I have to be honest.  As the co-founder of a tech start-up I was hoping for real nitty-gritty business advice.  I suppose other women are reading this for the miracle solution to work/life balance.  One piece I read in Slate asked Sheryl Sandberg to be more specific about how she does it – how much her husband really helps, nannies – details!   I don’t need to see her monthly calendar to understand it must be crazy complicated, involve nannies, a personal assistant, her husband and more.  I don’t think anyone asked Bill Gates to see his schedule of how he did it, or Jack Welch, or any male CEO.  And trust me, their wives weren’t doing it all.

There is one way that I think Sheryl Sandberg has been “lucky.”  She is passionate about what she does, where she works and what she wants to do.  This week’s cover story in New York Magazine is all about feminist women Leaning Out.  This is nothing new either.  Some women don’t want to work 80 hours a week, travel non-stop, and devote themselves to a career.  They’d rather be home with their kids, especially early on, and are pretty okay knowing that they may not achieve their initial vision of corporate success.  I had one good friend who ran an equities division of a large investment bank before her daughter was born, and then for the first 3 years of her daughter’s life.  You don’t get more testosterone filled than equities trading.  Then one day when she was running out the door in the morning at 7am her daughter wrapped herself around my friend’s leg wailing and begging her not to go. The way she tells it, she peeled her daughter off of her leg and basically yelled at her out of frustration.  On the subway she felt terrible and had a moment  – an AHA moment I guess Oprah would call it – that her daughter just desperately wanted to be with her, and that she made her daughter feel bad about it.  She was in a position financially to quit her job – and she did.  And she didn’t want to have to apologize for it. She leaned in, then she jumped out.

Someday she may choose to lean back in.

That’s what many well-educated women are doing.  A hokey-pokey of leaning in, then leaning out, then jumping to the right, to the left, maybe falling on our asses, and leaning in again.

I will be giving Lean In to my ten year-old daughters to read.  To me it was all old hat and cliché.  I had my Lean In moments; particularly in college fighting it out as a film major when only 20% of students were female and there were only 2 female professors in the whole department (now the head of the department is a woman.)  I have no problem leaning in – running a company I have no choice but to lean in and sometimes use a megaphone.  But, I already see some of the doubt in my girls.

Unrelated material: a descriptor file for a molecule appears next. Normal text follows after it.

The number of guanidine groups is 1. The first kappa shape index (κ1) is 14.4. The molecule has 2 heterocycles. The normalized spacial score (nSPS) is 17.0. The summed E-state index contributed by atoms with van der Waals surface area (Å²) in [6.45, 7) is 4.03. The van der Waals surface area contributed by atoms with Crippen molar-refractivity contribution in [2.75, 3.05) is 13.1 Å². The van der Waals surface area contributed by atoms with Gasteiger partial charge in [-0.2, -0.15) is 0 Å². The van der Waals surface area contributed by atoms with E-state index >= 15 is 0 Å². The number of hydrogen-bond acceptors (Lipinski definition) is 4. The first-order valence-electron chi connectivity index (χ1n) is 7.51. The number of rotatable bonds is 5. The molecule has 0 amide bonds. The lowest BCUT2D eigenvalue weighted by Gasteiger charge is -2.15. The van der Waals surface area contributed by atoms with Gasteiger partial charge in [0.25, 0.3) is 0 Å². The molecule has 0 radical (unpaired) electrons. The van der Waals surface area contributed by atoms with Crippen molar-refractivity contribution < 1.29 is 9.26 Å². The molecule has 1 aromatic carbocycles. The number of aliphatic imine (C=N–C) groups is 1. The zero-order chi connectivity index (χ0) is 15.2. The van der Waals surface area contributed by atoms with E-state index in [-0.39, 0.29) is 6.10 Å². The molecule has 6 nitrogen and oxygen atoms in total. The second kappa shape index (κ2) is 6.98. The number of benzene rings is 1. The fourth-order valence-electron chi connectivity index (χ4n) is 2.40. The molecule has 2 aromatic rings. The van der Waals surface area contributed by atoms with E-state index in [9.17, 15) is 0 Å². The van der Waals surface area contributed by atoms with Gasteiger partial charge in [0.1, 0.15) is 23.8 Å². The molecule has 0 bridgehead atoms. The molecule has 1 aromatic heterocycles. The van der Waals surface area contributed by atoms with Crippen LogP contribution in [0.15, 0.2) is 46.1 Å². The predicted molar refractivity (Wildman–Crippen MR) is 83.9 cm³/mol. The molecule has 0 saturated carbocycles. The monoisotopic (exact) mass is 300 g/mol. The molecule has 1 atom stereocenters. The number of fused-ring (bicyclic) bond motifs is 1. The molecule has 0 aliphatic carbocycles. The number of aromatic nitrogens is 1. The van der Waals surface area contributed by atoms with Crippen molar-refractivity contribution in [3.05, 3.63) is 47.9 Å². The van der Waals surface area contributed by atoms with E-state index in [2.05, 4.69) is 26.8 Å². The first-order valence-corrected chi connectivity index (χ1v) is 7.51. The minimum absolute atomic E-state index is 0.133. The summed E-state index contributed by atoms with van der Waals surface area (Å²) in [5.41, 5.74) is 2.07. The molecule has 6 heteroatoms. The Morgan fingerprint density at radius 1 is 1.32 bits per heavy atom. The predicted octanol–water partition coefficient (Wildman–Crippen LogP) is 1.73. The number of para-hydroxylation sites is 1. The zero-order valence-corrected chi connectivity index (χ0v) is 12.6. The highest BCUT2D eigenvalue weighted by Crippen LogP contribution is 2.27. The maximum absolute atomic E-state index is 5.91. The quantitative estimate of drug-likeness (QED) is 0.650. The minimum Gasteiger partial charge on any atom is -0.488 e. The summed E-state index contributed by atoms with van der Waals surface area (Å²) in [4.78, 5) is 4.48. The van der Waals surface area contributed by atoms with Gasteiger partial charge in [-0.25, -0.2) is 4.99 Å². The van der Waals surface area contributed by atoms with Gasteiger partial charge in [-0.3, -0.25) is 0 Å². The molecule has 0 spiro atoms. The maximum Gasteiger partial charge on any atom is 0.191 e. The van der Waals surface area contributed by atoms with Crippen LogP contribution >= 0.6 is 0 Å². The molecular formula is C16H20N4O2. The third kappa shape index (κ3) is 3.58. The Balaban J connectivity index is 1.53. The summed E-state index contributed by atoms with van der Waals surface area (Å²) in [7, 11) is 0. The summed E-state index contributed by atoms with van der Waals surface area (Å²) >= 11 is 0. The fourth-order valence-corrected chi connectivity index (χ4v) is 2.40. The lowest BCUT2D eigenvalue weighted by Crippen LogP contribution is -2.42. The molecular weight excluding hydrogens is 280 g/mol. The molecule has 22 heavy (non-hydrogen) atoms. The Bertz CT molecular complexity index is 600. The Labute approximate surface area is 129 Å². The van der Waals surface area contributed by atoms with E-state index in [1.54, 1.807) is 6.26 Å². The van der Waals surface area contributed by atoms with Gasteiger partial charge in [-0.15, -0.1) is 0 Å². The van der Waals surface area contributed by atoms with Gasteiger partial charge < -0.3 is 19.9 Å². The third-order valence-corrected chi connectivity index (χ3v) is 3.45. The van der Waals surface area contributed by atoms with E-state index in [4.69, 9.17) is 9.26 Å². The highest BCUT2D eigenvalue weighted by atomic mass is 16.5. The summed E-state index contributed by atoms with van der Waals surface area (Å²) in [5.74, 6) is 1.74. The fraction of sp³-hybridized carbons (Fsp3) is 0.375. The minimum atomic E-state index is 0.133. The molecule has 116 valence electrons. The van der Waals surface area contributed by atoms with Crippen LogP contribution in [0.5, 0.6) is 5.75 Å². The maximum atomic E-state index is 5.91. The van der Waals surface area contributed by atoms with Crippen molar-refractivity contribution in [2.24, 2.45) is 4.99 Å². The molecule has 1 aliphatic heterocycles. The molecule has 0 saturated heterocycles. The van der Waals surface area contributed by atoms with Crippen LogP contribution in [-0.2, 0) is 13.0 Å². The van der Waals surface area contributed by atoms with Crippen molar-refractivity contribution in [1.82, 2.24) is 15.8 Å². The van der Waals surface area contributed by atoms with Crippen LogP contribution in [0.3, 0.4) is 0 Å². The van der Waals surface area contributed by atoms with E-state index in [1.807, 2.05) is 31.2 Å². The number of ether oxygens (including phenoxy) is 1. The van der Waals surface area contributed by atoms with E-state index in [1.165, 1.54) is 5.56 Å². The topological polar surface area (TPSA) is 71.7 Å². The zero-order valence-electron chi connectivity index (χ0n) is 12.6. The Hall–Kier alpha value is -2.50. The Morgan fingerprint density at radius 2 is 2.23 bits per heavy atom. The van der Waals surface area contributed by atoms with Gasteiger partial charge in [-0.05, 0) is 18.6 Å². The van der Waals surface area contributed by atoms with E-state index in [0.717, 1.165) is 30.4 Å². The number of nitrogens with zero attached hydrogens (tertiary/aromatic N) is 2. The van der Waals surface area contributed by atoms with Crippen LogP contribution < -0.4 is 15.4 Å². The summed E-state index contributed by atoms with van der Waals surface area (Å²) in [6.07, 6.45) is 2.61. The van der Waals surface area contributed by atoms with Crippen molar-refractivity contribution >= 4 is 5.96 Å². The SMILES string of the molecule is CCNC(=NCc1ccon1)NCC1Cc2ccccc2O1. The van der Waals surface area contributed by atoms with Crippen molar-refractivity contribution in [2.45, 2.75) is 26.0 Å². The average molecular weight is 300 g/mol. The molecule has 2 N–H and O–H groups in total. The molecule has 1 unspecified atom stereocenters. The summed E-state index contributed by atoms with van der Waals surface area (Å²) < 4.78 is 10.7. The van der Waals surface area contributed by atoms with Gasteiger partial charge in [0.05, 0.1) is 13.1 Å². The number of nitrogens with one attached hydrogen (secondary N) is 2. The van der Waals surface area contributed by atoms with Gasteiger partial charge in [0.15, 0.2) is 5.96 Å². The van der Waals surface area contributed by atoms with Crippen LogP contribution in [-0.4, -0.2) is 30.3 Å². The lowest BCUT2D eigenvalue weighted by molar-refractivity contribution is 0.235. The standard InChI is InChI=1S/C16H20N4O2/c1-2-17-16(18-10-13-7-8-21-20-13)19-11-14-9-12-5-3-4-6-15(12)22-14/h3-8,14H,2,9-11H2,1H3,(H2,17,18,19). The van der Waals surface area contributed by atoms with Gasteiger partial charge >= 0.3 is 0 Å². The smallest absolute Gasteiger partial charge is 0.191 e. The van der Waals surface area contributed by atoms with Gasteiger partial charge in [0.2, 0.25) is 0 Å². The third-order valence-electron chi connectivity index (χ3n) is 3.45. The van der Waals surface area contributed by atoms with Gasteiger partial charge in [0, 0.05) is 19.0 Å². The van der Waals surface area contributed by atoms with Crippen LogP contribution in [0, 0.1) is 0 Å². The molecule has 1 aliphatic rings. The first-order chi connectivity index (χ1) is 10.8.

In preparation for parent teacher conferences one of my daughters had to do a self-evaluation and she wrote that one of the things she had to work on was not calling out.  During the conference her teacher told us that she never called out and wasn’t sure why my daughter wrote that.  Her teacher said she raises her hand, contributes great ideas and is always enthusiastic.  But somehow my daughter has started to feel bad that maybe she talks too much in class.  She just came up with this on her own.  As middle school approaches the last thing I want my daughter to do is start to hang back.

So, for that reason I’m all for leaning in, and Sheryl Sandberg, and Marissa Mayer and Hillary Clinton, and every other high-powered public woman who has to not just lean in but also bear the angry stares of millions of judgemental eyes.  And I hope my girls grab the hands of a couple more girls and pull them into the circle too.  That way their generation of young women can learn to do the dance together.

Just Do It

Putting Education Reform on the Presidential Debate Agenda

Photo Credit: The petition site

Last week a petition went up, sponsored by The Mandell School in NYC, to demand that the Presidential Debate moderators ask questions about the candidates’ plans and ideas for education reform.  It seems like a pretty simple demand – after all, No Child Left Behind was a signature Bush initiative, and Race to the Top has been a major Obama initiative – both of them taking huge policy steps at the Federal level to shape education in what has traditionally been a very local issue.   If this trend continues then it makes sense that the men running for the top leadership position of the country should define where they stand on education.